In this paper, a novel approach to RSW control is presented. This approach has not been explored by other researchers. We start with a simplified heat balance model of a RSW process proposed in [12] and [13] , and then use it to design a controller. This thermal model of the heat balance is a function of nugget growth and it determines the temperature variation during welding time. This model is used later to design an adaptive-one-step- ahead (AOSA) controller and an adaptive-weighted one-step-ahead (AWOSA) controller that compensate for unknown process variations and track a desired reference temperature profile. Finally, some simulation results that show the performance of the proposed controllers are presented and compared to the performance of a PID controller. Simulation results show that AOSA and AWOSA controllers are capable of tracking a reference temperature profile when the weld parameters are unknown, as well as reduce the energy needed to make a weld by 6%.

The organization of this paper is as follows. Section 2 presents a simplified electrothermal dynamical model of a RSW nugget formation process. The design of adaptive OSA and WOSA controllers is discussed in Section 3. Section 4 presents the results of some simulation studies, and finally some concluding results are provided in Section 5.

2. Electrothermal Dynamical Model of a RSW Nugget Formation Process

To start with, we consider a simplified heat balance model of a RSW process, presented in [13] . The simplified dynamical model of a RSW process determines the heat balance in the system as a function of nugget temperature. For a simplified nugget model, shown in Figure 2, the heat balance can be described by the following equations:

The total heat generation rate, is given by

(1a)

(1b)

where denotes the welding current, and denotes the total resistance consisting of the resistance of work pieces, , contact resistance, , and electrode resistance,. Since and are very small compared to the total contact resistance, and can be neglected in (1b).

The total contact resistance can then be described as,

(1c)

A linear relationship between the resistance and temperature is assumed to model the heat generated as a function of temperature. Thus,

(1d)

(1e)

(1f)

where denotes the resistivity of the material, denotes the distance from the melting interface to electrode contact surface, p denotes the penetration, A is the cross sectional area, denotes the resistivity at reference temperature, and are the temperature to be controlled and the temperature coefficient respectively.

Substituting (1f) in (1d) and (1e) we get

Figure 2. A simplified model of a weld nugget.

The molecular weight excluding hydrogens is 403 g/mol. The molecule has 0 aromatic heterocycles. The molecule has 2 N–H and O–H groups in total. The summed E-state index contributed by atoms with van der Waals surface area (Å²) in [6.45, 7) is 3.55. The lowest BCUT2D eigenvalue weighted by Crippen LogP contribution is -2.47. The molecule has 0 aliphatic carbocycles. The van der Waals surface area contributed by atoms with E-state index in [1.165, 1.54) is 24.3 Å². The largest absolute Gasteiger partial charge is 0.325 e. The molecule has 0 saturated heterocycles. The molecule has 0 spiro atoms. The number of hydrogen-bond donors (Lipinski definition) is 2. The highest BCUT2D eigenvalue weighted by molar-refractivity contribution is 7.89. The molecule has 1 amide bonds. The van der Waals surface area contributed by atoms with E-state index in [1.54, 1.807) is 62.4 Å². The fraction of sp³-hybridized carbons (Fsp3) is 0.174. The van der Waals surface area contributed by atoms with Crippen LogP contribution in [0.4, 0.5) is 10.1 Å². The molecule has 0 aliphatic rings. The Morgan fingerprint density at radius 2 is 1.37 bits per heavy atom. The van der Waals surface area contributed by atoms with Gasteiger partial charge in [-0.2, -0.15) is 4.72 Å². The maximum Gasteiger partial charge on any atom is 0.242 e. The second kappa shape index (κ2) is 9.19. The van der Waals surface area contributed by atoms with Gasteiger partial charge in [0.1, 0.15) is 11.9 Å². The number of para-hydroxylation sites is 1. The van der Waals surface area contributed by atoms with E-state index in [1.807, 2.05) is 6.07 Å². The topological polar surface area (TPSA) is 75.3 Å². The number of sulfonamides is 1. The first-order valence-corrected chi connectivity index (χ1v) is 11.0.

(1g)

(1h)

where

(1i)

(1j)

(1k)

(1l)

Substituting (1g) and (1h) in (1a) we get

(1m)

(1n)

where

(1o)

(1p)

The heat of fusion required for nugget formation is given by:

(2a)

(2b)

where H denotes the heat of fusion per unit volume, denotes the nugget volume, and p, a denote the penetration and nugget radius respectively. Substituting (2b) in (2a) and normalizing over the weld duration, , we get the heat of fusion per unit time:

(2c)

Neglecting the heat loss in the surroundings and the electrodes, the heat required to raise temperature by is given by

(3a)

where denotes the density, denotes the specific heat, is the volume, and is the temperature rise. We rewrite (3a) as:

(3b)

where

(3c)

The total heat loss rate is given by

(4a)

(4b)

where

(4c)

(4d)

In the above equations, and denote the axial and radial loss rates, respectively; repre-

sents thermal conductivity, a is the nugget radius;, , represent the melting temperature and the interface temperature at the work piece respectively; is the distance from the melting interface to the electrodes contact area; represents the final penetration to work piece thickness ratio; L is the sheet thickness; represent the electrode radius and thermal diffusivity of work piece respectively.

The heat balance equation over time is given by

(5)

Substituting (1n), (2c), (3b), and (4b) in (5) and rearranging it, we get

(6a)

or, equivalently,

(6b)

where

(6c)

(6b)

(6c)

(6d)

For the sake of notational convenience, let and. Then (6b) can rewritten as

(7)

Equation (7) represents a bilinear electrothermal dynamical model of a RSW process. Note that this simplified model neglects the heat required to raise the temperature of the electrodes and the nugget surroundings. Also, it assumes that most of the heating occurs near the faying surface due to its high contact resistance. The size of the workpieces is assumed to be infinite in the radial direction and the nugget shape is assumed to be a disk growing radially and axially in the same proportions. The nominal nugget diameter is assumed to be, where L is the sheet thickness.